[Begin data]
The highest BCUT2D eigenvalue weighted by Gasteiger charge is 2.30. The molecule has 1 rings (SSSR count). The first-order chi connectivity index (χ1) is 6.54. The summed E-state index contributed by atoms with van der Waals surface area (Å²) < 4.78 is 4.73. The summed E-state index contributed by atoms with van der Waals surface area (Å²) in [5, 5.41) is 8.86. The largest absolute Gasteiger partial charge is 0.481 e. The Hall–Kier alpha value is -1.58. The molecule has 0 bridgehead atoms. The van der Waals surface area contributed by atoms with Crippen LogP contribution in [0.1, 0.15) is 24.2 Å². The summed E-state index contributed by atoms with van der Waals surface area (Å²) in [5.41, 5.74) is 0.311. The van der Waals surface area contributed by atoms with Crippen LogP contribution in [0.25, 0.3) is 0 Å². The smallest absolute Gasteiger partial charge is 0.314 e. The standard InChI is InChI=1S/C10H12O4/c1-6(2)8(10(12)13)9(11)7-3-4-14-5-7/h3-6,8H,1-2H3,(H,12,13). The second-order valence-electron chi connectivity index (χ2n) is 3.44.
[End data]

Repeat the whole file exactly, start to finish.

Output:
The highest BCUT2D eigenvalue weighted by Gasteiger charge is 2.30. The molecule has 1 rings (SSSR count). The first-order chi connectivity index (χ1) is 6.54. The summed E-state index contributed by atoms with van der Waals surface area (Å²) < 4.78 is 4.73. The summed E-state index contributed by atoms with van der Waals surface area (Å²) in [5, 5.41) is 8.86. The largest absolute Gasteiger partial charge is 0.481 e. The Hall–Kier alpha value is -1.58. The molecule has 0 bridgehead atoms. The van der Waals surface area contributed by atoms with Crippen LogP contribution in [0.1, 0.15) is 24.2 Å². The summed E-state index contributed by atoms with van der Waals surface area (Å²) in [5.41, 5.74) is 0.311. The van der Waals surface area contributed by atoms with Crippen LogP contribution in [0.25, 0.3) is 0 Å². The smallest absolute Gasteiger partial charge is 0.314 e. The standard InChI is InChI=1S/C10H12O4/c1-6(2)8(10(12)13)9(11)7-3-4-14-5-7/h3-6,8H,1-2H3,(H,12,13). The second-order valence-electron chi connectivity index (χ2n) is 3.44.